Tip

Building a secure website and maintaining good website design

I recently worked with a company that was developing a website. At the kick-off meeting, the director in charge of the project stated, “This website has to look good, be easy and intuitive to use, and it has to be secure.”

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An MVC framework may be the only way to ensure security and sound coding practices are given the same attention as other aspects of building a website.

Having reached the end of this project, I would say a more accurate statement would have been, “This website has to look great, be easy for me to use, and if we have time and it doesn’t compromise the first two aims, be secure.”

That may be a little harsh, but sadly, I’m sure most security pros who have been brought in to foster website security have had similar experiences. I am not questioning the dedication or commitment to the initial goals by any of the people involved in the project, but because humans are visual creatures, the influence and requirements of the graphic design team quickly became all-encompassing, with security pushed down the list of priorities.

In this tip about building a secure website, I will explore the often conflicting goals of the design staff and the security staff on a website development project, and provide advice for working through the tensions and delays that are bound to occur.

Design can overwhelm security
In the website project, the general attitude was that security was interfering and slowing up the “amazing creation” being conjured up by the graphic designers. Those tasked with coding the site were forced to spend most of their time writing JavaScript and testing to ensure they had produced the desired pixel-perfect effect.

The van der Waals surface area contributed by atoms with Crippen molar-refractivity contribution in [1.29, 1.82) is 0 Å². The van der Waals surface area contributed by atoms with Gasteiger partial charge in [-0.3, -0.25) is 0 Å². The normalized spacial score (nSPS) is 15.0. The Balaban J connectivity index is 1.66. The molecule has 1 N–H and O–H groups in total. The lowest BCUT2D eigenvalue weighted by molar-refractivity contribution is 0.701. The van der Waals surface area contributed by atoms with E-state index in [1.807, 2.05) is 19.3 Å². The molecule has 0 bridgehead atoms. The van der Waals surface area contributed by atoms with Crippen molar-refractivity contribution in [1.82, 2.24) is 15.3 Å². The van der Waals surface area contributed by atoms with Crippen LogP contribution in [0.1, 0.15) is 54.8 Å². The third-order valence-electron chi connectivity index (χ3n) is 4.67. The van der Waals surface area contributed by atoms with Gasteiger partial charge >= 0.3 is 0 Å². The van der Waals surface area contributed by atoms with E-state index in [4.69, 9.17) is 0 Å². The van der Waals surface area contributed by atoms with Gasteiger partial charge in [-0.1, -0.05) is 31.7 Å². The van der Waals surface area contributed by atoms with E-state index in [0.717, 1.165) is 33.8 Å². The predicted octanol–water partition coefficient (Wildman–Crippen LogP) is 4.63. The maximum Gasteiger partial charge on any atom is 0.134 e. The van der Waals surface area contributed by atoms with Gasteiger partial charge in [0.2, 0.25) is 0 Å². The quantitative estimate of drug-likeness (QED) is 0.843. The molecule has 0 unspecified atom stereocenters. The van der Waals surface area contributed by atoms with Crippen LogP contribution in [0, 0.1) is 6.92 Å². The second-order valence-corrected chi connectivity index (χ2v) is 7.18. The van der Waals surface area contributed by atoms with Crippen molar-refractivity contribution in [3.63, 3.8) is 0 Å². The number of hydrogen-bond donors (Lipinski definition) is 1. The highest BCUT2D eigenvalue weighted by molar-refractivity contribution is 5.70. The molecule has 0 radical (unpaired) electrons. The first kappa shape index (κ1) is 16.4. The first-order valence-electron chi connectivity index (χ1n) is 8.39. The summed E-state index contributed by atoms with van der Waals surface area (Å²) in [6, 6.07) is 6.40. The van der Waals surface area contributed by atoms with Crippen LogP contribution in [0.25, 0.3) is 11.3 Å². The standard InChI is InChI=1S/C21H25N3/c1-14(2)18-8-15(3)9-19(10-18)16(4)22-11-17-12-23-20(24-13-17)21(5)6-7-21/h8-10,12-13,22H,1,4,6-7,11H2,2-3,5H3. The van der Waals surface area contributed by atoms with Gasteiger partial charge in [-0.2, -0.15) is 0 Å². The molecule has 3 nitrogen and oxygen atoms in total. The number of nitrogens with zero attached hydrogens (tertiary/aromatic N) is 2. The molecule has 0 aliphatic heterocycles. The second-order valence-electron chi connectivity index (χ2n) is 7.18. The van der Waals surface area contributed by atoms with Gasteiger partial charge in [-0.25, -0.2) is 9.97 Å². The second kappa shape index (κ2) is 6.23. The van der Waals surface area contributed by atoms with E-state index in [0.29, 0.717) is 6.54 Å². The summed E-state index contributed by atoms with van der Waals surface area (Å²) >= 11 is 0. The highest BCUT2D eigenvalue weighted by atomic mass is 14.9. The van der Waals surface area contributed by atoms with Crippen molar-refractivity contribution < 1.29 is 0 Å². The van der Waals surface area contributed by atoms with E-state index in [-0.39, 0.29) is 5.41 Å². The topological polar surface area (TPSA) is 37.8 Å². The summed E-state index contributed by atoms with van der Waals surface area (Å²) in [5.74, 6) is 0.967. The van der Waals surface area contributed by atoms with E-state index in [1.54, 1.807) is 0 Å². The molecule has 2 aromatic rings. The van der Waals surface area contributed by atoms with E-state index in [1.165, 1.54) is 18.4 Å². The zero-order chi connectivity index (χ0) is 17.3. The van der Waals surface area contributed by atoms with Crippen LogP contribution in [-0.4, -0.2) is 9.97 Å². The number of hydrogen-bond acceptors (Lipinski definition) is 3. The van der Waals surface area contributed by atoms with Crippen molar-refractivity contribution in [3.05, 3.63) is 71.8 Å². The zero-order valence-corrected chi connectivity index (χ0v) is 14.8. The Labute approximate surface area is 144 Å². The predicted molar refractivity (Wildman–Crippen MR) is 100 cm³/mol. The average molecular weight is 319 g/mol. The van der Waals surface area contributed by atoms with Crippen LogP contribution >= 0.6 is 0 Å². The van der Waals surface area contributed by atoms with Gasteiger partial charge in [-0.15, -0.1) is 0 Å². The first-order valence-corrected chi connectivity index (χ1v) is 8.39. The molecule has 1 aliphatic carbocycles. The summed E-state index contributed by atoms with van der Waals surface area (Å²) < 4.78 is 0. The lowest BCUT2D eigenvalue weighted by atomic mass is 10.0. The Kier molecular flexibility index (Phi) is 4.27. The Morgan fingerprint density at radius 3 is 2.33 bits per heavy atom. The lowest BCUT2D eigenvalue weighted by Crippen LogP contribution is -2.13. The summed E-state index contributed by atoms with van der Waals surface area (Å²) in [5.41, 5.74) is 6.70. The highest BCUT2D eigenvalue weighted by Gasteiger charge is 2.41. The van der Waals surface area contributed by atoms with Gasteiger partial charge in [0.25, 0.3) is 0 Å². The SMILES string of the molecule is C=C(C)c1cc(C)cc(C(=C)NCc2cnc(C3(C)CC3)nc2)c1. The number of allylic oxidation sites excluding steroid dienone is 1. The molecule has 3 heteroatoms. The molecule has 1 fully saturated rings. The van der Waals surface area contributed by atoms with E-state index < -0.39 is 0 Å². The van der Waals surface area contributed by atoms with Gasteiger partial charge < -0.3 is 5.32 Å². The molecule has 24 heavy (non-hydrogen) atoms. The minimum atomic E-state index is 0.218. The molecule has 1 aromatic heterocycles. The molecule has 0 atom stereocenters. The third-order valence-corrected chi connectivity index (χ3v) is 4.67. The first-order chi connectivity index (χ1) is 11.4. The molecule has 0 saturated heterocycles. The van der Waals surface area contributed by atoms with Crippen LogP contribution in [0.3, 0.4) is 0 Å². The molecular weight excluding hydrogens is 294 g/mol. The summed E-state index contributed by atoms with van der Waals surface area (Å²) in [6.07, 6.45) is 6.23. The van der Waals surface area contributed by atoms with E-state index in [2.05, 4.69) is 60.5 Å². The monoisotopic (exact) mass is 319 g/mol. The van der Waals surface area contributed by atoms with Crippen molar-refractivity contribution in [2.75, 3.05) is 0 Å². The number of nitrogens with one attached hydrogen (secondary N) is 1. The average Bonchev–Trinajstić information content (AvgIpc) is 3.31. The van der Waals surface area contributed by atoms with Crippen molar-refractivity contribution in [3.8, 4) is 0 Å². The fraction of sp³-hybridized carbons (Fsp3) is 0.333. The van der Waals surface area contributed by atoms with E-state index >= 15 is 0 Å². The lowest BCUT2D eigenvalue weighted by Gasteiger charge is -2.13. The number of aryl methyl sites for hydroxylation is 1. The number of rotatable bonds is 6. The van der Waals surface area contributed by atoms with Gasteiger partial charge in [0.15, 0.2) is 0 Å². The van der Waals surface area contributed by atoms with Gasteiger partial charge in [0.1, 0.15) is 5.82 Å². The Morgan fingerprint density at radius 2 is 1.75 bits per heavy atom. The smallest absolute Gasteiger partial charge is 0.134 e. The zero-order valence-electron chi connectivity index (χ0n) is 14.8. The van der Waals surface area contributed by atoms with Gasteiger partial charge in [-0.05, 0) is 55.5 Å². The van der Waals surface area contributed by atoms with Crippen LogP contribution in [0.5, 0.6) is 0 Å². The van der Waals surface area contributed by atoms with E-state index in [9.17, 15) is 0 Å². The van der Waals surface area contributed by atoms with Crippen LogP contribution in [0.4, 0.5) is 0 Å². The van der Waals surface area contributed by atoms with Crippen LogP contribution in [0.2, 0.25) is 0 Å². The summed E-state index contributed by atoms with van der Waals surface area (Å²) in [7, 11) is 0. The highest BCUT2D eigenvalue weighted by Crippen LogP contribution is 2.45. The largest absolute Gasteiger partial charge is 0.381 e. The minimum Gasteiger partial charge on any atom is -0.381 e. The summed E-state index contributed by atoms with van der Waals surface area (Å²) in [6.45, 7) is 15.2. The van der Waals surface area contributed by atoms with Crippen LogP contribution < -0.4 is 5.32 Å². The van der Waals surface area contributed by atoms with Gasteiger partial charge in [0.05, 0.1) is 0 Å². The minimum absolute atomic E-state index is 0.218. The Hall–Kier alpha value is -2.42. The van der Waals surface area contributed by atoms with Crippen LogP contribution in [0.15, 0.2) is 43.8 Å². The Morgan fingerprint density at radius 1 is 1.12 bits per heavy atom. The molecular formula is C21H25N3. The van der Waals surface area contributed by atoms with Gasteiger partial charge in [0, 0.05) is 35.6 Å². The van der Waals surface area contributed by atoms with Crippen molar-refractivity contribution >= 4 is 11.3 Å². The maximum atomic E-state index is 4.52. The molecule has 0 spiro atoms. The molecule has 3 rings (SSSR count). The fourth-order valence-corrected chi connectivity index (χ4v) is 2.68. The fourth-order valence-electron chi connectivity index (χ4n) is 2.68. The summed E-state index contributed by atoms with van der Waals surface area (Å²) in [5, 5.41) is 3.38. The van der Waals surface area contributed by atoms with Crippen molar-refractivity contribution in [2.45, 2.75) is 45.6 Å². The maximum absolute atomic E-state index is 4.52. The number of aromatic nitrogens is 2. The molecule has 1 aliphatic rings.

Protestations about the lack of security control testing were quickly batted away by references to a variety of well-known sites that “don’t have that check, so why should we?” Even when we did get to test functionality -- that the code did what it was supposed to do, and did it securely -- the exercise was taken over by the design team. "Did the users think the banners at the top of the homepage changed too quickly, and was the Sign Up button obvious?" These types of questions regularly ate into what should have been time for functionality testing, producing a list of further design changes and little in the way of back-end stress testing.

So how do those tasked with ensuring a website is built securely overcome these problems and elevate security on the priority list?

The first thing to do is to accept that, despite any reassurances you may be given, as the launch date approaches, security concerns will quickly fall down the To Do list, while look-and-feel issues and usability will dominate any meetings and requests for additional  resources.

Take ownership of business functions
The best course of action is to plan in advance. Early in the project, you need to identify processes that have the most potential to introduce vulnerabilities, and take strong ownership of them. My recommendation is to work flat out with the code developers to get the main business logic implemented.

More on secure coding techniques

Web application security guidelines

Secure SDLC for SMBs